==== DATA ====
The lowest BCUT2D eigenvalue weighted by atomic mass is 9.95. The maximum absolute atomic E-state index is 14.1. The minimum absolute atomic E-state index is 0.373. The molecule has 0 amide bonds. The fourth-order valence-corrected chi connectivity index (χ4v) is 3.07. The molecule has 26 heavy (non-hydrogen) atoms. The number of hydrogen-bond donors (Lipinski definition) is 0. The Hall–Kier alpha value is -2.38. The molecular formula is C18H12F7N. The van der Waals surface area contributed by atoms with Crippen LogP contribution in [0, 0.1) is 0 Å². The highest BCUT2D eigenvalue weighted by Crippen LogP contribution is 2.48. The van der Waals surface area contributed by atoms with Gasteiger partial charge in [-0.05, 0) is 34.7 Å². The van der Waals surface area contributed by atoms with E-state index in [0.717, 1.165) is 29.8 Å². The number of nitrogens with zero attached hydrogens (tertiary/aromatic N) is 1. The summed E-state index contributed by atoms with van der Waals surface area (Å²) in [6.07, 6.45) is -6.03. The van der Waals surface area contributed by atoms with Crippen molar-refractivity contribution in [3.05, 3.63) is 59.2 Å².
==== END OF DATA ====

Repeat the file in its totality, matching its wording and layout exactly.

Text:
The lowest BCUT2D eigenvalue weighted by atomic mass is 9.95. The maximum absolute atomic E-state index is 14.1. The minimum absolute atomic E-state index is 0.373. The molecule has 0 amide bonds. The fourth-order valence-corrected chi connectivity index (χ4v) is 3.07. The molecule has 26 heavy (non-hydrogen) atoms. The number of hydrogen-bond donors (Lipinski definition) is 0. The Hall–Kier alpha value is -2.38. The molecular formula is C18H12F7N. The van der Waals surface area contributed by atoms with Crippen LogP contribution in [0, 0.1) is 0 Å². The highest BCUT2D eigenvalue weighted by Crippen LogP contribution is 2.48. The van der Waals surface area contributed by atoms with Gasteiger partial charge in [-0.05, 0) is 34.7 Å². The van der Waals surface area contributed by atoms with E-state index in [0.717, 1.165) is 29.8 Å². The number of nitrogens with zero attached hydrogens (tertiary/aromatic N) is 1. The summed E-state index contributed by atoms with van der Waals surface area (Å²) in [6.07, 6.45) is -6.03. The van der Waals surface area contributed by atoms with Crippen molar-refractivity contribution in [3.05, 3.63) is 59.2 Å².